<this blog was originally published on the WIBU-SYSTEMS Blog Page>
The software industry’s move towards pay-as-you-go and subscription licensing is fueled by the success of Microsoft, Adobe, Salesforce and others who have revamped their business models to take advantage of the flexibility of cloud-based services and give their customers usage-based options. That trend will no doubt continue as ISVs scramble to retool their packaging and delivery models to take care of their customer preferences while keeping sight on the monetization of their software offerings.
But what about the software driving millions of devices in the IoT, or more specifically, the industrial IoT where connected machines, artificial intelligence, massive data exchange, machine learning and other Internet-driven technologies are shaping the smart factories envisioned in the next industrial revolution, now called Industry 4.0? Would a usage-based monetization scheme work in such a complex environment across the entire industrial supply chain? Quite possibly, but first let’s take a look at the conventional payment model and the challenges it presents.
Industrial systems are expensive to build. The operational user typically pays for the entire system upfront, while there is yet any revenue generated to offset the expense. It could take years for the operational user to realize a substantial ROI on the investment. At this point, all of the financial risks rest upon the operational user. If the operational user requires a loan to initially finance the capital equipment purchase, the risk is even higher. If the system fails or is not profitable, the operational user is at further risk of financial loss or even bankruptcy. This process can be a roadblock to innovation, as banks are more restrictive with loans in what might be considered a high-risk system with no successful track record behind it. This scenario becomes even more complex when the relationship between the machine builders and component suppliers comes into play, considering factors like system pricing and discounts and their impact on profits.
The aforementioned scenario is a simplistic example yet begs the question whether a usage-base monetization method could exist in a modern industrial environment. The potential benefits to usage-based monetization of industrial systems are readily identifiable: reduction of large upfront payments for expensive machinery by the operational users; shared risks and rewards between machine builders, component suppliers and operational users; and revenue generation based on operational usage providing for more equitable distribution of profit.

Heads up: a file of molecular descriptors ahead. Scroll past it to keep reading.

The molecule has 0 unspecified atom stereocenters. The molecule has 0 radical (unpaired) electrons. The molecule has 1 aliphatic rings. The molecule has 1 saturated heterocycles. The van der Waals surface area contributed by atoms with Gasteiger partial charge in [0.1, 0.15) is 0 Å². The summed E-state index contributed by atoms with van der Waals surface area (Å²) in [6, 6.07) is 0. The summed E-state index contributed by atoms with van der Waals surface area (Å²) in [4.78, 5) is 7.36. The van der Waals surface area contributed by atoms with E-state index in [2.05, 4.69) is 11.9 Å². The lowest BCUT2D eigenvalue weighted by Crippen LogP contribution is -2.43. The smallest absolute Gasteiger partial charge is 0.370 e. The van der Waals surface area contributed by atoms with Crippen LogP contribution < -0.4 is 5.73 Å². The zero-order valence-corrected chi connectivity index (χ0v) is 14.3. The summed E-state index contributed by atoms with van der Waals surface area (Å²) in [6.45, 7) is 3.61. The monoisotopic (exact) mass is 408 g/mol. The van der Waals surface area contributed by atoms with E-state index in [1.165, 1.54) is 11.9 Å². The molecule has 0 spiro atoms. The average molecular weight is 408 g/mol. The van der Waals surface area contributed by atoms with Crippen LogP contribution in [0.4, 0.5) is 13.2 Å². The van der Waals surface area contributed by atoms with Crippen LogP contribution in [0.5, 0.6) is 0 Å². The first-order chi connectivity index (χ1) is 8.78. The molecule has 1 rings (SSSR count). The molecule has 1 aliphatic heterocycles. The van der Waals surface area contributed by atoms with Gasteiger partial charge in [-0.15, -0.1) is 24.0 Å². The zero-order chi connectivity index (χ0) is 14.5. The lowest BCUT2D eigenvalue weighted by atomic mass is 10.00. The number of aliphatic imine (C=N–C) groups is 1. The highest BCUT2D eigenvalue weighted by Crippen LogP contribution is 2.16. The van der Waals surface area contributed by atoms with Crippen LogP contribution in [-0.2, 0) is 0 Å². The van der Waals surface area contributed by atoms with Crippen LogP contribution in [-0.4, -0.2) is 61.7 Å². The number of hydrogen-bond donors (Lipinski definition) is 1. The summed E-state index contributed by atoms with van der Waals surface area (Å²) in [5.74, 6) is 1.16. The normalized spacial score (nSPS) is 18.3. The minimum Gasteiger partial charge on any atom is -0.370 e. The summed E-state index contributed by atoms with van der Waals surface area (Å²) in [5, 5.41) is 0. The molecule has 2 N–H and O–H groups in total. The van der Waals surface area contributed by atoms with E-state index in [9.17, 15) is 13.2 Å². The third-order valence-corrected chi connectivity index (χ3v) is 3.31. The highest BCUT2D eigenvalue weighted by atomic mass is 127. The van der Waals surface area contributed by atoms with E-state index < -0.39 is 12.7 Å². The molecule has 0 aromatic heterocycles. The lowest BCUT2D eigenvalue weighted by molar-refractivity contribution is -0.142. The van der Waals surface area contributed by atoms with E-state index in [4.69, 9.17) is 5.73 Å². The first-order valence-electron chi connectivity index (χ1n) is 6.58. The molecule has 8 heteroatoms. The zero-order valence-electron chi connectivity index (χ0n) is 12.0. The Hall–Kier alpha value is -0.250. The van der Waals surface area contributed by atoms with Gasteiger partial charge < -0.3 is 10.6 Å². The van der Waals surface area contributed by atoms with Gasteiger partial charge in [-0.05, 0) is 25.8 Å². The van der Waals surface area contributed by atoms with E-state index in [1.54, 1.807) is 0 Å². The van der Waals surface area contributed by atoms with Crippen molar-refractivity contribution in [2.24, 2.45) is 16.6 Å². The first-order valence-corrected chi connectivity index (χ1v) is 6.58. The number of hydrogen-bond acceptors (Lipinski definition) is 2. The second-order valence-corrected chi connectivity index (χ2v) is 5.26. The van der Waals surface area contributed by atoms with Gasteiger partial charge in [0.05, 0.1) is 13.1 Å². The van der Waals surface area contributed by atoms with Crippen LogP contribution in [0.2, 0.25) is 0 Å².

Among the many challenges to a usage-based model, two stand out:
- Industrial systems typically incorporate many thousands of components from hundreds to thousands of different suppliers. No efficient tracking method currently exists capable of delivering accurate usage payments to all these providers.
- Some components require payment upon delivery and it is simply not realistic to pay for such components as a result of usage.
To be successful, an efficient pay-per-use monetization model will require a standardized process for all components and the ability to function autonomously and automatically. The Industrial Internet Consortium (IIC) is currently looking into modern monetization methods for industrial systems that could, in fact, change the traditional payment paradigm to a universal dynamic usage-based model that will take advantage of the systems connectivity to the Internet.
As a starting point for discussion, the IIC has drafted the Industrial Internet Monetization Model (I2M2) which presents various monetization scenarios and how they might fit within a world of varying business models, components and systems and the relationships with different participants like Operational Users, Component and System Builders. One of the promising scenarios is the Dynamic Monetization method, which proposes to move the payment for industrial systems from upfront to the time of usage.
You can learn more about these new proposed monetization methods in an article published in the ICC’s Journal of Innovation. The article, I2M2 – the Future of Industrial System Monetization, was written by Marcellus Buchheit, President and CEO of Wibu-Systems USA, co-chair of the IIC Trustworthiness Task Group, and contributor to the IIC’s Industrial Internet Security Framework.